Polarization .................................................12
Exclusion of Minority Conferees From Bicameral Negotiations........14
Three Case Examples..............................................16
Energy Independence and Security Act (H.R. 6).....................16
Ethics and Lobbying Reform (S. 1)...............................21
Reauthorization of SCHIP (H.R. 976).............................24
Bypassing the Conference Stage: Reasons and Implications................27
Further Enhancement of the Role of Party Leaders...................28
Limits on the Role of Committees and Their Leaders.................29
Marginal Role of the Minority Party..............................30
Constraints on the Deliberative Process ...........................31
Avoidance of Political/Procedural Concerns........................32
House ..................................................32
Senate ..................................................33
Lack of Transparency..........................................35
Concluding Observations...........................................36
List of Tables
Table 1. Methods of Bicameral Resolution on Public Laws, 1992-2007.......5

Whither the Role of Conference
Committees: An Analysis
Conference committees have long been known as “the third house of Congress.”
In a bicameral legislature like the U.S. Congress, they are usually the principal forum
for reconciling major bills passed in dissimilar form by the two houses. These
bicameral units often write the final version of major measures that both chambers
will vote upon. As one Senator said, conferences are “where the final touches are put
on legislation which constitutes the laws of the country.”1 A House member stated,2
“Let’s face it, the conference committee is where it all happens.” Or as a
congressional scholar put it, in “the legislative process, all roads lead to the3
conference committee.”
Current developments suggest, however, that the “third house” characterization
might require modification. It is not that conference committees are unimportant, it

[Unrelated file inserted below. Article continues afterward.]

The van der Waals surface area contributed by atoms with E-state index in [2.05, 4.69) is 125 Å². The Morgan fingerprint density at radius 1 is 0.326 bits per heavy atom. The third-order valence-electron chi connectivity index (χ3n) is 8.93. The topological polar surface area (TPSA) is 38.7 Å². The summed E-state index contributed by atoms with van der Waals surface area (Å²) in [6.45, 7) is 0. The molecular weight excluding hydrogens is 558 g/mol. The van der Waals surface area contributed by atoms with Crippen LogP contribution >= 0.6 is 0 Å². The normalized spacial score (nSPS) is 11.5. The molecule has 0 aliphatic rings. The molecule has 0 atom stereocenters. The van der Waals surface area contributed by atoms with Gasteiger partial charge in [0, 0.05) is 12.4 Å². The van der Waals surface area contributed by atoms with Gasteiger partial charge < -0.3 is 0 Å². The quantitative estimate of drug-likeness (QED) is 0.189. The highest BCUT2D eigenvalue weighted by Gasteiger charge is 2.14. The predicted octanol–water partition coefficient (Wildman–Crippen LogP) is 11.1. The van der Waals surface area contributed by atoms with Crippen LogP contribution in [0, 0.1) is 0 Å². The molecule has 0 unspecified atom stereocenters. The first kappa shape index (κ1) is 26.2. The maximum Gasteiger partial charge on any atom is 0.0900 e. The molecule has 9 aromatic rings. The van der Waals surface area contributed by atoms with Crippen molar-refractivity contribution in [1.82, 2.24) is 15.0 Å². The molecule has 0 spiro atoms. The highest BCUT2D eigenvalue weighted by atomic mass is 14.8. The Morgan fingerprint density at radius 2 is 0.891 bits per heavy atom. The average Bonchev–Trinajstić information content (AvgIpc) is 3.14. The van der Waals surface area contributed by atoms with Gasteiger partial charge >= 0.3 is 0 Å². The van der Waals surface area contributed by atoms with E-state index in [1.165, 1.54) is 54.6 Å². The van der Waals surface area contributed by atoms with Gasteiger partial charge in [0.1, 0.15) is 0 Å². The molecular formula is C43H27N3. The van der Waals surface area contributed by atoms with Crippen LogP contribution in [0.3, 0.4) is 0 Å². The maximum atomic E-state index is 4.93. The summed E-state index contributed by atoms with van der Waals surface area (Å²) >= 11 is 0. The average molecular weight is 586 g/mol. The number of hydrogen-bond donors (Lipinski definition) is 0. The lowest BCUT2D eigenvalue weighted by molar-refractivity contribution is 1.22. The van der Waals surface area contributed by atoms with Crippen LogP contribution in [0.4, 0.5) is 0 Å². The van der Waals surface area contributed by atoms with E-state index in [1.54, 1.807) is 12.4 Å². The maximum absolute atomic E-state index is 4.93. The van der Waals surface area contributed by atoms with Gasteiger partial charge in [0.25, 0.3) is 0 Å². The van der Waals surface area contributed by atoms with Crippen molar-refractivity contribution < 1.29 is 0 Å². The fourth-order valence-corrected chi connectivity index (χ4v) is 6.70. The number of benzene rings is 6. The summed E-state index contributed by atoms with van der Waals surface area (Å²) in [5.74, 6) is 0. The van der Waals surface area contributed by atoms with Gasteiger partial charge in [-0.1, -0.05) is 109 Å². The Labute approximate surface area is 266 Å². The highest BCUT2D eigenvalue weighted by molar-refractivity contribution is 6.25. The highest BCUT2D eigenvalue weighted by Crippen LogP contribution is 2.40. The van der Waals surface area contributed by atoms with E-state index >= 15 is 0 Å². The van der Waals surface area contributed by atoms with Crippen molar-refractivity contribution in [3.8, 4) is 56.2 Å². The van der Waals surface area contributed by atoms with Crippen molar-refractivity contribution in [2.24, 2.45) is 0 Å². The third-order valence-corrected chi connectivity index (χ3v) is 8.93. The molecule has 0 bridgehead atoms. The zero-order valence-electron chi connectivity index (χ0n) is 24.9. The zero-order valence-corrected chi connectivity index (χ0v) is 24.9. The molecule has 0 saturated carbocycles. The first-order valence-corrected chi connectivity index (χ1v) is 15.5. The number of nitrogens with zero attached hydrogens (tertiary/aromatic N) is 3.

is that another method for adjusting and reconciling bicameral differences on
significant legislation has taken on greater prominence in the contemporary4
Congress. This method is the exchange of amendments — or “messages” —

1 Congressional Record, vol. 146, October 13, 2000, p. S10520.
2 Janet Hook, “In Conference: New Hurdles, Hard Bargaining,” Congressional Quarterly
Weekly Report, September 6, 1986, p. 2082.
3 John Manley, The Politics of Finance: The House Committee on Ways and Means (Boston,
Little, Brown, 1970), p. 239.
4 According to Senate precedents addressing messages from the House: “If the messages
involve Senate-passed bills with House amendments or House-passed bills with Senate
amendments, or Senate amendments with House amendments thereto, they are held at the
Desk [in the chamber] until a request from the floor is made to dispose of them. Generally,
when a request is made from the floor to lay such messages before the Senate, the Senate
will concur in the House amendments, or concur in the House amendments with
amendments, or send such bills which have passed both Houses with amendments to
conference.” Regarding measures passed by both houses, Senate precedents also state:
“Messages from the House of Representatives on measures which have already passed the